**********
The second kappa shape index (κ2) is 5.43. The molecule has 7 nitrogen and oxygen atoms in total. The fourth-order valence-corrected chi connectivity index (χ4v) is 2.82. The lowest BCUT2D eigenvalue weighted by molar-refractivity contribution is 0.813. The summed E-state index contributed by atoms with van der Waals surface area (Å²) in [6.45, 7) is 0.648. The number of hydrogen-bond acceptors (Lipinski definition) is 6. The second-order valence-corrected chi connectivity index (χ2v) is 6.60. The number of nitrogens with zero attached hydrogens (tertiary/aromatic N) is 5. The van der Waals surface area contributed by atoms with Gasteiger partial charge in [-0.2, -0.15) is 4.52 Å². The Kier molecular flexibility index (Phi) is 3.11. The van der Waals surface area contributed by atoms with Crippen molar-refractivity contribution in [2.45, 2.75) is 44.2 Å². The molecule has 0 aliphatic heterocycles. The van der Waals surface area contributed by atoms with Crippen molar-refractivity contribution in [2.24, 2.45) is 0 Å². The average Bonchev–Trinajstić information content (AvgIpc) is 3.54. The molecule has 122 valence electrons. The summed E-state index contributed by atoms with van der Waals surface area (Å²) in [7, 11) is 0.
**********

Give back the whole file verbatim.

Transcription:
The second kappa shape index (κ2) is 5.43. The molecule has 7 nitrogen and oxygen atoms in total. The fourth-order valence-corrected chi connectivity index (χ4v) is 2.82. The lowest BCUT2D eigenvalue weighted by molar-refractivity contribution is 0.813. The summed E-state index contributed by atoms with van der Waals surface area (Å²) in [6.45, 7) is 0.648. The number of hydrogen-bond acceptors (Lipinski definition) is 6. The second-order valence-corrected chi connectivity index (χ2v) is 6.60. The number of nitrogens with zero attached hydrogens (tertiary/aromatic N) is 5. The van der Waals surface area contributed by atoms with Gasteiger partial charge in [-0.2, -0.15) is 4.52 Å². The Kier molecular flexibility index (Phi) is 3.11. The van der Waals surface area contributed by atoms with Crippen molar-refractivity contribution in [2.45, 2.75) is 44.2 Å². The molecule has 0 aliphatic heterocycles. The van der Waals surface area contributed by atoms with Crippen molar-refractivity contribution in [2.24, 2.45) is 0 Å². The average Bonchev–Trinajstić information content (AvgIpc) is 3.54. The molecule has 122 valence electrons. The summed E-state index contributed by atoms with van der Waals surface area (Å²) in [7, 11) is 0.